of Alton, III.


Robert Pershing Wadlow was  born, educated and buried in Alton, Illinois. His height of 8' 11.1" qualifies  him as the tallest person in history, as recorded in the Guinness Book  of Records. At the time of his death he weighed 490 pounds.


Robert was born on February  22, 1918, and weighed a normal eight pounds, six ounces. He drew attention  to himself when at six months old, he weighed 30 pounds. A year later  at 18 months, he weighed 62 pounds. He continued to grow at an astounding  rate, reaching six feet, two inches and 195 pounds by the time he was  eight years old.


His middle name, Pershing,  was in honor of the World War I General Pershing, then commanding officer  of the European conflict. Robert was the first born of Addie and Harold  Wadlow. Later the Wadlow family grew with the addition of two sisters,  Helen and Betty, and two brothers, Eugene and Harold Jr. Despite Robert's  size, all of his family members  were of normal height and weight.


Trying  to maintain a normal life, Robert enjoyed collecting stamps, photography,  and become the world's tallest Boy Scout at seven feet, four inches, when  he was 13 years of age. Later he became a member of DeMolay and the Masons..


At age 18, he had reached eight  feet, four inches tall, and weighed 390 pounds. His clothing required  three times the normal amount of  cloth, and his size 37 shoes cost $100.00 a pair (a lot of money back  in the 1930's). Two years later his shoes were provided free by the International  Shoe Company.


When he turned 20 Robert traveled for the shoe company,  visiting over 800 towns  and 41 states. His father had to modify the family car, removing the front  passenger seat so Robert could sit in the back seat and stretch out his  long legs. The father and son team traveled over 300,000 miles on their  goodwill tour for the shoe company.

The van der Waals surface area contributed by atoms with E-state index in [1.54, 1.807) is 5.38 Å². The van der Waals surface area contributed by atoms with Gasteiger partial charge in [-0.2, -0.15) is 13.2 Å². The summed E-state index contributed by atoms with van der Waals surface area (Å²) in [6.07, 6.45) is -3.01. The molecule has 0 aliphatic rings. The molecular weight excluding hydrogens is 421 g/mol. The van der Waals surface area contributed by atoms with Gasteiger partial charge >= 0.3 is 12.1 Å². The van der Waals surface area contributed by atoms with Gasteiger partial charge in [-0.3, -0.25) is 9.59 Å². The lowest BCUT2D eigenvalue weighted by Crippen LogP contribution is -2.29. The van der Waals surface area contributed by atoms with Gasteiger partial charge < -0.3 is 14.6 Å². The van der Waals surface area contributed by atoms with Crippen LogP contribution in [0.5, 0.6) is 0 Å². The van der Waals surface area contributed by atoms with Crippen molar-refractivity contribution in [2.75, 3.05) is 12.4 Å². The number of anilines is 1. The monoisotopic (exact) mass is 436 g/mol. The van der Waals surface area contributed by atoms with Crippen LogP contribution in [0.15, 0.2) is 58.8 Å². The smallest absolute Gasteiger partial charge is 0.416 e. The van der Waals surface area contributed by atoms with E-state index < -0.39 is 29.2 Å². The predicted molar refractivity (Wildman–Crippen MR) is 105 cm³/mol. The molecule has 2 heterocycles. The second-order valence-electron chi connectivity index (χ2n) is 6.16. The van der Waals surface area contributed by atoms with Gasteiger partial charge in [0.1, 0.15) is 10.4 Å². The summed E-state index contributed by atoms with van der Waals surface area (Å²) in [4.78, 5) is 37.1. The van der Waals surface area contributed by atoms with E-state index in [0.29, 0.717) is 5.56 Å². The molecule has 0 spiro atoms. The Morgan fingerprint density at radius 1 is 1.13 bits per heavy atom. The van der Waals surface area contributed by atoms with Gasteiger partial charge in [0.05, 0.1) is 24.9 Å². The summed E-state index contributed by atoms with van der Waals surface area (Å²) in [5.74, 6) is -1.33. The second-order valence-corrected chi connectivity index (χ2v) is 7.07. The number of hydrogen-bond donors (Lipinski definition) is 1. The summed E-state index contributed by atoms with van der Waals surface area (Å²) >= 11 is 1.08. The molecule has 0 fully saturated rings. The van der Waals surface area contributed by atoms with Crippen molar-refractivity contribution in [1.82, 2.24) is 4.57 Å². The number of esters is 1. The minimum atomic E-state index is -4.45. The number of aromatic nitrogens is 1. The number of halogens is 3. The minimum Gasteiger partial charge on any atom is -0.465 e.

He established his place in  the history books when he exceeded eight feet, four inches in 1937, surpassing  the record previously held by an Irishman who died in 1877.


Robert was very fond of his  mother Addie, and there was a quiet manner about him that earned him the title 'Gentle Giant'.


Robert's unique size was attributed  to an over active pituary gland, which produced much higher than normal  levels of growth hormone  Today's medical science can compensate for such  problems - but in the 1920s there was no therapy available.


As a youth, Robert had enjoyed  good health, but his large feet had troubled him for many years. He had  little sensation in his feet and did not feel any chafing until blisters  formed. While making an appearance in Manistee, Michigan in July 1940,  a fatal infection set in when such a blister formed. On July 4th, doctors  had Robert confined to a hotel bed, unable to find suitable accommodations  at the local hospital. Days later, after emergency surgery and blood transfusions,  the infection lingered and his temperature continued to rise. At 1:30  a.m., on the 15th of July, Robert Wadlow passed away in his sleep.


Robert's body was brought back to his home town of Alton for burial. The 1,000-pound casket required a dozen pallbearers, assisted by eight other men. Out of respect for Alton's Gentle Giant, all city businesses closed for the funeral. Over 40,000 people signed the guest  register Robert's gravestone simply reads "At Rest." Robert Wadlow holds a special place in Alton's history. He is remembered as a quiet young  man who overcame a unique handicap, and who was an inspiration to all of those that knew him.


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